A strike which hit a house in which mourners were gathered north of the capital on Wednesday also injured dozens more civilians, witnesses said.
The home of a local tribal leader in Ashira, a village north of Sanaa, was destroyed in the strike, a resident told Reuters. Locals had gathered there to offer condolences after a woman in the family died.
“People heard the sound of planes and started running from the house but then the bombs hit the house directly. The roof collapsed. Blood was everywhere,” a second resident, who gave his name as Hamid Ali, said.
Yemeni media published pictures of people searching through the rubble of Mohammed al-Nakaya’s house. Mr Nakyaya is allied to Yemen's Houthi movement, the Shia insurgents currently in control of most of the country.
One picture widely shared online showed a middle-aged man kneeling on the ground, cradling the body of an elderly woman.
The Saudi-led Arab coalition announced Thursday that it will investigate the attack on the funeral and whether civilians were deliberately targeted.
“We are aware of media reports that Houthi rebels are claiming that Yemeni civilians were killed in an air raid overnight near Sanaa,” the coalition said in statement.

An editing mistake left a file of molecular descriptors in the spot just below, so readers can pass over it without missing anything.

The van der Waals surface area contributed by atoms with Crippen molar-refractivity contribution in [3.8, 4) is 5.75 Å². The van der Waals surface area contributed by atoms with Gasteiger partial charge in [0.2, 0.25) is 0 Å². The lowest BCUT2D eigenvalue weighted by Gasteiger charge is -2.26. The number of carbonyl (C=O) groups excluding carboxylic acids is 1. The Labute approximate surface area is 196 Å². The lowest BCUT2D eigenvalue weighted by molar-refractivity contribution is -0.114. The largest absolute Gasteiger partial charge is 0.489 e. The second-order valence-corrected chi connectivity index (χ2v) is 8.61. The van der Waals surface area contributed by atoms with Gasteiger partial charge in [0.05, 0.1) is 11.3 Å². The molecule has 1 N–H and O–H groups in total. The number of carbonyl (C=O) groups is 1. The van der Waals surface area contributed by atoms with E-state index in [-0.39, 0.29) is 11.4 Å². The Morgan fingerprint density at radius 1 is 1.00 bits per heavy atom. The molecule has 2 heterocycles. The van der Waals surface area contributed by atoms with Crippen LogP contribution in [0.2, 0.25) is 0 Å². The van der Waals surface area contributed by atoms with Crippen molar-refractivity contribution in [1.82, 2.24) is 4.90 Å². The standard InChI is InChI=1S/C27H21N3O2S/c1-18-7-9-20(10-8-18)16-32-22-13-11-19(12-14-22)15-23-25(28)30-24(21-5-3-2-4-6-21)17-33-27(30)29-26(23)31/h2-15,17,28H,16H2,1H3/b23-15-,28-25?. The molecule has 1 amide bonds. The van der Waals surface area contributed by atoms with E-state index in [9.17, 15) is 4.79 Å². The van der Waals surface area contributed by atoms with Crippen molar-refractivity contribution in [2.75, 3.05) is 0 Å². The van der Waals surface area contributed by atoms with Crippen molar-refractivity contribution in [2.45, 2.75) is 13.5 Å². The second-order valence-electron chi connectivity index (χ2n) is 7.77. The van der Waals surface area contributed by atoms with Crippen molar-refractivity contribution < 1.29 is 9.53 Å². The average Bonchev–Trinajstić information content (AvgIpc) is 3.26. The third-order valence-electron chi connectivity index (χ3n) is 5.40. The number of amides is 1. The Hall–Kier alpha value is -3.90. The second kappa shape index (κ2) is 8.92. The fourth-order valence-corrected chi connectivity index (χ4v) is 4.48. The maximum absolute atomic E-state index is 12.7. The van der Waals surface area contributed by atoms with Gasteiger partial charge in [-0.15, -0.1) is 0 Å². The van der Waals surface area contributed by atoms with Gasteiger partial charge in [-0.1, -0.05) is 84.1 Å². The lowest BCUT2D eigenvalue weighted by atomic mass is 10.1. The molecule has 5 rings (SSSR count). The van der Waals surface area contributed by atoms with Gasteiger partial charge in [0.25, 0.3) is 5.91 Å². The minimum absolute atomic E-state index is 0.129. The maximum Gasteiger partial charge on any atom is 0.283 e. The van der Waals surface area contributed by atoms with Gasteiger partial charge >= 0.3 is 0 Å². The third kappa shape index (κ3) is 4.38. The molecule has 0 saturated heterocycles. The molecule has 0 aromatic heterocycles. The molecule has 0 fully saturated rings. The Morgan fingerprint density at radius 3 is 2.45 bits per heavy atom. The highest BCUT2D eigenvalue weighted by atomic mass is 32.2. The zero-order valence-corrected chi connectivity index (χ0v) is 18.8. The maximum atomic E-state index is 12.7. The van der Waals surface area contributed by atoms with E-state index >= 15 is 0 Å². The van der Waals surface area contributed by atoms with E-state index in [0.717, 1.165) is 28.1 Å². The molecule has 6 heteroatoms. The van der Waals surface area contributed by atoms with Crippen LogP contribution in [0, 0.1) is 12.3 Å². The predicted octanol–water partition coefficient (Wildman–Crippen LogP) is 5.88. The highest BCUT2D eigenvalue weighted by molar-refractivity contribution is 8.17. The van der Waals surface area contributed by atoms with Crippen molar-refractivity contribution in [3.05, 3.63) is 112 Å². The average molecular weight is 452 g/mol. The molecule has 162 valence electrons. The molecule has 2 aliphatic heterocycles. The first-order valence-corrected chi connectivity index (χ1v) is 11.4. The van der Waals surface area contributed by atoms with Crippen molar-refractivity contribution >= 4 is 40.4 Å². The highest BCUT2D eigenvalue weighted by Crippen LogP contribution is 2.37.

“There has been fighting between Yemeni armed forces and rebels in this area in recent days. We are investigating the reports.”
Yemen is currently in the grips of an almost two-year long civil war which has pitted Houthi rebels against the internationally recognised exiled government. More than 10,000 people have died in the conflict, which has also exacerbated disease and hunger.
Extremist groups such as al-Qaeda have also taken advantage of Yemen’s chaos, establishing several strongholds in the country.
Since March 2015 a Saudi-Arabia led coalition of mainly Gulf Arab states has bombed Houthi and al-Qaeda positions at the request of the ousted President Abd-Rabbu Mansour Hadi’s government.
The campaign has drawn international criticism for allegedly targeting civilian infrastructure, causing unnecessary lose of human life that the UN says could amount to war crimes.
In the single worst incident in October 2016, the bombing of a funeral gathering in Sanaa killed around 140 people.
The Gulf alliance maintains that it does not target civilians. An investigation into Wednesday’s funeral bombing is underway, officials said.
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